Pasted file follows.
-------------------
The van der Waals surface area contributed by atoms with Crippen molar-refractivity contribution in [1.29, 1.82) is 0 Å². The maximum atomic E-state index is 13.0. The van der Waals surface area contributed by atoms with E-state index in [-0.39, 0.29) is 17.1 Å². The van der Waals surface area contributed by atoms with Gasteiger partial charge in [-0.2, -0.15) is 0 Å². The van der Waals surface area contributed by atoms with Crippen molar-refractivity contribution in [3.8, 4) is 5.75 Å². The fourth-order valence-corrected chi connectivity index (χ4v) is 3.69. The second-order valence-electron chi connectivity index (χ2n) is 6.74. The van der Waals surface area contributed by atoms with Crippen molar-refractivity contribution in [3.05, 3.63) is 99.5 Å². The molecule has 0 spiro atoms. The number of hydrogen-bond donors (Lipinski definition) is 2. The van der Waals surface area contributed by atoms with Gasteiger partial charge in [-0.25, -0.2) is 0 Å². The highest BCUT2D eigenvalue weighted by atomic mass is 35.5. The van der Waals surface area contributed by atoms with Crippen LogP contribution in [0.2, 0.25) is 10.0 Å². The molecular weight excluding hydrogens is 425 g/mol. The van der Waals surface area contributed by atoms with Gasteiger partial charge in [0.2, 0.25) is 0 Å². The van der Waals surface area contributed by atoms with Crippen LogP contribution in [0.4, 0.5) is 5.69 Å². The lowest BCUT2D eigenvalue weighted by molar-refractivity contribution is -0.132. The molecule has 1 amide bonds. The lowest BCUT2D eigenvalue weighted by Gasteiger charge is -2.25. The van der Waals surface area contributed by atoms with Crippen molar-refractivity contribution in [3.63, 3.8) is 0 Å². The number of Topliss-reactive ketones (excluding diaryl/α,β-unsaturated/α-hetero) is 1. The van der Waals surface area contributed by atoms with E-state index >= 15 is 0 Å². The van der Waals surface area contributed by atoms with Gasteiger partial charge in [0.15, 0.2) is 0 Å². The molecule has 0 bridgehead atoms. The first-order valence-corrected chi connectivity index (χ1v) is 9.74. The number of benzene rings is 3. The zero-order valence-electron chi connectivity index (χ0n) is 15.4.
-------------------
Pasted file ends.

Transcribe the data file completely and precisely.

The van der Waals surface area contributed by atoms with Crippen molar-refractivity contribution in [1.29, 1.82) is 0 Å². The maximum atomic E-state index is 13.0. The van der Waals surface area contributed by atoms with E-state index in [-0.39, 0.29) is 17.1 Å². The van der Waals surface area contributed by atoms with Gasteiger partial charge in [-0.2, -0.15) is 0 Å². The van der Waals surface area contributed by atoms with Crippen molar-refractivity contribution in [3.8, 4) is 5.75 Å². The fourth-order valence-corrected chi connectivity index (χ4v) is 3.69. The second-order valence-electron chi connectivity index (χ2n) is 6.74. The van der Waals surface area contributed by atoms with Crippen molar-refractivity contribution in [3.05, 3.63) is 99.5 Å². The molecule has 0 spiro atoms. The number of hydrogen-bond donors (Lipinski definition) is 2. The van der Waals surface area contributed by atoms with Gasteiger partial charge in [-0.25, -0.2) is 0 Å². The highest BCUT2D eigenvalue weighted by atomic mass is 35.5. The van der Waals surface area contributed by atoms with Crippen LogP contribution in [0.2, 0.25) is 10.0 Å². The molecular weight excluding hydrogens is 425 g/mol. The van der Waals surface area contributed by atoms with Gasteiger partial charge in [0.2, 0.25) is 0 Å². The van der Waals surface area contributed by atoms with Crippen LogP contribution in [0.4, 0.5) is 5.69 Å². The lowest BCUT2D eigenvalue weighted by molar-refractivity contribution is -0.132. The molecule has 1 amide bonds. The lowest BCUT2D eigenvalue weighted by Gasteiger charge is -2.25. The van der Waals surface area contributed by atoms with Crippen molar-refractivity contribution in [3.63, 3.8) is 0 Å². The number of Topliss-reactive ketones (excluding diaryl/α,β-unsaturated/α-hetero) is 1. The van der Waals surface area contributed by atoms with E-state index >= 15 is 0 Å². The van der Waals surface area contributed by atoms with Gasteiger partial charge in [0.15, 0.2) is 0 Å². The molecule has 0 bridgehead atoms. The first-order valence-corrected chi connectivity index (χ1v) is 9.74. The number of benzene rings is 3. The zero-order valence-electron chi connectivity index (χ0n) is 15.4.